May the souls of the faithful departed through the mercy of God rest in peace.


Pastor’s Corner


This coming week we celebrate the great Solemnity of All Saints, when we remember all those generous souls who have allowed God great freedom in their lives to make them saints through both the ordinary and extraordinary circumstances of every day. We too are called to follow this path and by God’s grace find the joy and peace of knowing that we are truly living the lives God wants us to live. Below are some words from Fr Tommy Lane from Ireland to help us prepare for Friday’s feast.


The Solemnity of All Saints reminds us of who we are and what a bright future can be ours. As we celebrate all the saints, both those canonised and those who are unknown, we are joyful that they have reached the goal of life, heaven. They remind us to keep our sights fixed high, to remember who we are and the glorious possibility that God offers us.


The saints encourage us in our own struggles because like us they also endured struggles, they grew from strength to strength, they matured in the Lord as they grew in years. The Curé of Ars struggled with learning while in seminary. St. Thérèse wrote in her autobiography that after the death of her mother, “I, once so full of life, became timid and retiring, sensitive to an excessive degree. One look was enough to reduce me to tears.” (Story of a Soul: The Autobiography of St. Therese of Lisieux, Third Edition pp34-35) She went on to become the Little Flower of Jesus whose relics even stopped the traffic on Fifth Avenue New York because so many people came to venerate her. St. Augustine struggled with impurity in his youth. As a teenager he was influenced by the loose living of his companions. He underwent a conversion in Milan and went on to become a priest at the age of 36 and a bishop at the age of 41, and was Bishop of Hippo in North Africa for 35 years. St. Ignatius of Loyola had a colourful past before his conversion. In 1515 Ignatius and his brother Pedro Lopez were arrested and prosecuted for nocturnal misdemeanours that were outrageous. Ignatius says up to his twenty-sixth year he was given to worldly vanities. He was proud, sensuous, and driven by violent and powerful impulses, he demanded adventure and glory. But after his conversion he noticed that contemplating the lives of the saints brought him a joy he did not find when dwelling on worldly matters. At his death in 1556 the Society of Jesus, which he founded, had 1000 members with 100 houses throughout the world. We see this same journey of growth in the lives of all the saints.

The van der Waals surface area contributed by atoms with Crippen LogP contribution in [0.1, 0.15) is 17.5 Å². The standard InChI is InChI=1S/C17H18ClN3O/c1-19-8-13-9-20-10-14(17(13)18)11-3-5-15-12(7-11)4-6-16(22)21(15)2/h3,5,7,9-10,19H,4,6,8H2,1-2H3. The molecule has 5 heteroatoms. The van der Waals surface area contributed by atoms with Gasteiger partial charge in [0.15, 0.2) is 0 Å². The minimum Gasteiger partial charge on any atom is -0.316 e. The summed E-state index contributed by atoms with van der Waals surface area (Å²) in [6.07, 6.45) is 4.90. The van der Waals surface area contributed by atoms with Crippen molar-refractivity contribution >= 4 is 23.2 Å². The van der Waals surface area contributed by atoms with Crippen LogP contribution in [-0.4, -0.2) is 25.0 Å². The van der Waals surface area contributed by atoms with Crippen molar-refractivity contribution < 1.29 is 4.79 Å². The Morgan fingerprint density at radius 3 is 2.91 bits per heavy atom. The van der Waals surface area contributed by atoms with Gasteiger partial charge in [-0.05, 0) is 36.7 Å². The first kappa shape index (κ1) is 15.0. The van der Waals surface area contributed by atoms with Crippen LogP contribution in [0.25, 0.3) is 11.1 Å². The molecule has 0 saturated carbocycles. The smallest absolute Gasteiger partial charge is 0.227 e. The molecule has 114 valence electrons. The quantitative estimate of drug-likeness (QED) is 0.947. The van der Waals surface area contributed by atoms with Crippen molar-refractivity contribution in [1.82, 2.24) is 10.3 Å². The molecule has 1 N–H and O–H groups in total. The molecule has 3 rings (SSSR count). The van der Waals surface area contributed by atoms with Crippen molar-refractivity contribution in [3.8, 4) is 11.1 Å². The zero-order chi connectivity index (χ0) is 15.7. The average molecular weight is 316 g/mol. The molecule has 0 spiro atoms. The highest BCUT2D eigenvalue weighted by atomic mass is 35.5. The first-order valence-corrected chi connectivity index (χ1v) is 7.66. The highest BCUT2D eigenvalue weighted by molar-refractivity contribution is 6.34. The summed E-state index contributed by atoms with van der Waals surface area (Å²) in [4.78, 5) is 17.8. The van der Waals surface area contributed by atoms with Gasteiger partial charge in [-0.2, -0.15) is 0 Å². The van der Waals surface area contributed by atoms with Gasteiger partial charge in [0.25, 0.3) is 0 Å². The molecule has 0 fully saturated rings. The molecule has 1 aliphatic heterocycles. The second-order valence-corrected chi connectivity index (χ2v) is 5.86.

The saints remind us to keep our sights fixed high, to remember who we are and the glorious possibility that God offers us. We know that they are praying for us. We hope and pray that all those near and dear to us who have departed are already or will be numbered among the saints and so we pray for them especially during this next month. We too are called to live lives of fidelity to the Gospel loving God and our neighbour as Jesus taught us. Let us pray for the grace to desire to be truly ourselves and so become the saint that God calls us to be.  (Fr. Tommy Lane)


Pastor’s Corner


This Sunday we celebrate ‘World Mission Sunday’ in which we are encouraged to see our place as part of the worldwide mission of the Church to bring the Good News to all. Our second collection goes towards supporting the work of ‘Missio’ and the missionary work of the Church overseas. Below are some words from the Missio website about this special Sunday.


World Mission Sunday is on the penultimate Sunday in October each year. It’s the one Sunday in the year when the entire global Church comes together to support mission. And every single donation from these worldwide Masses goes to support churches, hospitals, schools and vocations in countries where the Church is new, young or poor. Every Catholic community, in every country, sends a powerful message of faith, hope and love on this special day. This is our chance to show love and solidarity to our global Church family. Through our prayers, we support missionaries everywhere in spreading the Good News. And by donating we respond to Christ’s call to feed the hungry and clothe the naked.


As the Pope’s official charity for mission, Missio is proud to help everyone get behind this world wide initiative. Missio works with the Missio family around the world to bring the church together in compassion and communion. Together, they coordinate World Mission Sunday and provide mission dioceses with the essential support they need to become self-sufficient. They work with local bishops, churches and missionary congregations, to distribute resources and funds fairly on the basis of need. And all donations go directly from England and Wales to the bishops in the mission territories: local church directly helping local church!